This was a difficult movie for me to watch for two reasons. The first reason stems from my youth. When I was 15 years old, I broke my neck diving into a pool (not the ocean, as Sampedro did). What I didn’t know until I went to the hospital the next day (read The Whole Story for the whole story) was that it can take up to 48 hours for paralysis to set in.
As far as I knew, you break your neck–you’re either dead or paralyzed. I found out otherwise. So I woke up on Sunday morning and I couldn’t feel my legs. Talk about freaky. Fortunately for me, my legs had only fallen asleep due to being in traction. But the few minutes that I thought I might be paralyzed were life-changing. I came out of the hospital with a newfound respect for what I had and how quickly it could disappear. [Interesting fact: less than 1% of people with spinal cord injuries experience a complete recovery—see Spinal Cord Stats]
The second reason this movie resonated with me has to do with my father. My dad, Ken, was diagnosed in February 2001 with ALS (Lou Gehrig’s Disease). As of this writing, he is confined to a motorized wheelchair and, for all intents and purposes, the equivalent of a quadriplegic. Watching the movie reminded me—again—of how precious life is and the choices we have available to us.
So what does all of this have to do with Life & Loss?
It’s simple. We go through life just once (as far as I know). But we are continually faced with situations—some uplifting, some challenging, some debilitating, some incomprehensible. When we encounter these situations, we have the gift of being able to choose how we respond to each. More than 5,000 people are diagnosed with ALS every year. Each one of them has an opportunity to decide how they will manage their terminal journey. Mitch Albom wrote a best selling novel about one such person. It’s called Tuesdays with Morrie. Morrie was an amazing example of how one can choose to deal with ALS. There are others. I broke my neck when I was 15 years old. Do you think I ever dove into a pool again? Of course I did, many times. Yet there are others who swear never to do so again. Fear can be crippling.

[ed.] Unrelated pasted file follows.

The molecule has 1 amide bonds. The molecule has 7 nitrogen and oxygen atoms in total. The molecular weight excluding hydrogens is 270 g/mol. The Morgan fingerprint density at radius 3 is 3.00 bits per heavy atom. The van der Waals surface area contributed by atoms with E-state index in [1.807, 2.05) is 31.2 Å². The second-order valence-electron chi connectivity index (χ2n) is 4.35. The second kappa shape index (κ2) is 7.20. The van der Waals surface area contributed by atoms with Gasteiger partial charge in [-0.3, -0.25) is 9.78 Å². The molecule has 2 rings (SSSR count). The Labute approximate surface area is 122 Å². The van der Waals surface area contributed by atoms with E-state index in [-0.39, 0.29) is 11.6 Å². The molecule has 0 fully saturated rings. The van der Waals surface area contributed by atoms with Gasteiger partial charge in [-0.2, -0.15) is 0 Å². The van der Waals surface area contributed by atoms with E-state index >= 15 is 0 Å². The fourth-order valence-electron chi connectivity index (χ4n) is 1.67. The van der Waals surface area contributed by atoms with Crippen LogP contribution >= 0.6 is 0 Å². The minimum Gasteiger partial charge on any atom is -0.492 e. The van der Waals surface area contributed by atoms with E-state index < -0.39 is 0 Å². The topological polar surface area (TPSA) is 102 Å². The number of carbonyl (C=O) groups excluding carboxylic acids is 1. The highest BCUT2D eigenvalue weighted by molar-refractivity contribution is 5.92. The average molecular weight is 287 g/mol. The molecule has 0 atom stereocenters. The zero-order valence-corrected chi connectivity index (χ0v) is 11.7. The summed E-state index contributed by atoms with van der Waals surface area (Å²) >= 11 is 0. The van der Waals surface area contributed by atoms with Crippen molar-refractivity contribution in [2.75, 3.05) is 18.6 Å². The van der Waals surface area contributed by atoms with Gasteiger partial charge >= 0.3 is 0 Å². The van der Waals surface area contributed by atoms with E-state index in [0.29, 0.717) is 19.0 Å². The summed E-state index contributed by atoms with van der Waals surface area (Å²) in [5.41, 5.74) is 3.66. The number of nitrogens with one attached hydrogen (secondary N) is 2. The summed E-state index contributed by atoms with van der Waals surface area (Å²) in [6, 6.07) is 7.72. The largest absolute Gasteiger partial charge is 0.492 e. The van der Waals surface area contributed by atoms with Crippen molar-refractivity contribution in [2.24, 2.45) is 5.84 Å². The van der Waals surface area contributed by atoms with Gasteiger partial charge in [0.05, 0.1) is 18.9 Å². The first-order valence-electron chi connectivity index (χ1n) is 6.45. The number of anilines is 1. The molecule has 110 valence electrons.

“So what can I do?” you ask.
That’s simple, too. Start to become more aware of how you respond to life’s opportunities, situations, and challenges. Begin “observing” yourself. Are you on automatic pilot? Or are you more response-able? Are you acting or reacting? Try this for a week or two. Get a feel for your habitual patterns of behavior.
After you have a good feel for how you respond to your world, begin to think about how you might have chosen to respond to a situation after observing your reaction. Say it aloud (if you’re around people, they might look strangely at you). Do this for a week or two as well. Get a feel for the options available to you—other than your habitual response—in different situations.
Finally, after you feel you’re getting good at catching yourself and identifying different ways to respond, start choosing your response rather than simply responding out of habit. Exercise your ability to respond. Be response-able.
Life will not always be easy and it will not always make sense. It is up to each of us to decide how we will move forward in the presence of setbacks, despair, loss, and confusion (not to mention the good things).
I pray that you will recognize and use the power you do have available to you to live a richer, fuller, more satisfying life.
© 2006 Paul K. McGinniss
1. Suzanne Says:
October 17th, 2006 at 7:05 am
Hey Paul, I thought you broke it while riding your bike? I seem to remember you telling the story about being on a bike ? or was that after you dove into the pool?
2. Paul McGinniss Says:
October 17th, 2006 at 9:09 am
After the actual dive, I swam some laps, ran some cold water over it using a garden hose (hey, I was 15!), decided NOT to do some bridging (bad idea, Glen), rode my bike home, ate dinner, took a muscle relaxer (bad idea, Dad!), went to bed, and decided to go to the emergency the next day when I couldn’t get out of bed.
My dad said it looked like there was a boa constrictor in my neck it was swollen so bad.